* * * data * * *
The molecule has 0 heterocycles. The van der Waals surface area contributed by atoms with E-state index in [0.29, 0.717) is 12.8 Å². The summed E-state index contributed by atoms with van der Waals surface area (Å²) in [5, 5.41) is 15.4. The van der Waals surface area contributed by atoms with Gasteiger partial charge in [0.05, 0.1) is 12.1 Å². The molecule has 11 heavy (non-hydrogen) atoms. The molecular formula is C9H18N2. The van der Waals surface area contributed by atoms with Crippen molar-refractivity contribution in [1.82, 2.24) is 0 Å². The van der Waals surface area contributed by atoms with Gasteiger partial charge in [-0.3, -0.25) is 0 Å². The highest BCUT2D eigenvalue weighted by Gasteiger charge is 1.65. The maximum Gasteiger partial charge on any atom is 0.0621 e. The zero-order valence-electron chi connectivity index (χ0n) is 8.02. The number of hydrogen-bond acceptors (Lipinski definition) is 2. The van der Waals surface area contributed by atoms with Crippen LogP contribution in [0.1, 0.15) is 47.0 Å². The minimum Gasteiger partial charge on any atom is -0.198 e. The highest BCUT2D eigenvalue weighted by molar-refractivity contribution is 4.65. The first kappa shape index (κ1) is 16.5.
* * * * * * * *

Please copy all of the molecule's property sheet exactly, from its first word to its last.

The molecule has 0 heterocycles. The van der Waals surface area contributed by atoms with E-state index in [0.29, 0.717) is 12.8 Å². The summed E-state index contributed by atoms with van der Waals surface area (Å²) in [5, 5.41) is 15.4. The van der Waals surface area contributed by atoms with Gasteiger partial charge in [0.05, 0.1) is 12.1 Å². The molecule has 11 heavy (non-hydrogen) atoms. The molecular formula is C9H18N2. The van der Waals surface area contributed by atoms with Crippen molar-refractivity contribution in [1.82, 2.24) is 0 Å². The van der Waals surface area contributed by atoms with Gasteiger partial charge in [-0.3, -0.25) is 0 Å². The highest BCUT2D eigenvalue weighted by Gasteiger charge is 1.65. The maximum Gasteiger partial charge on any atom is 0.0621 e. The zero-order valence-electron chi connectivity index (χ0n) is 8.02. The number of hydrogen-bond acceptors (Lipinski definition) is 2. The van der Waals surface area contributed by atoms with Crippen LogP contribution in [0.1, 0.15) is 47.0 Å². The minimum Gasteiger partial charge on any atom is -0.198 e. The highest BCUT2D eigenvalue weighted by molar-refractivity contribution is 4.65. The first kappa shape index (κ1) is 16.5.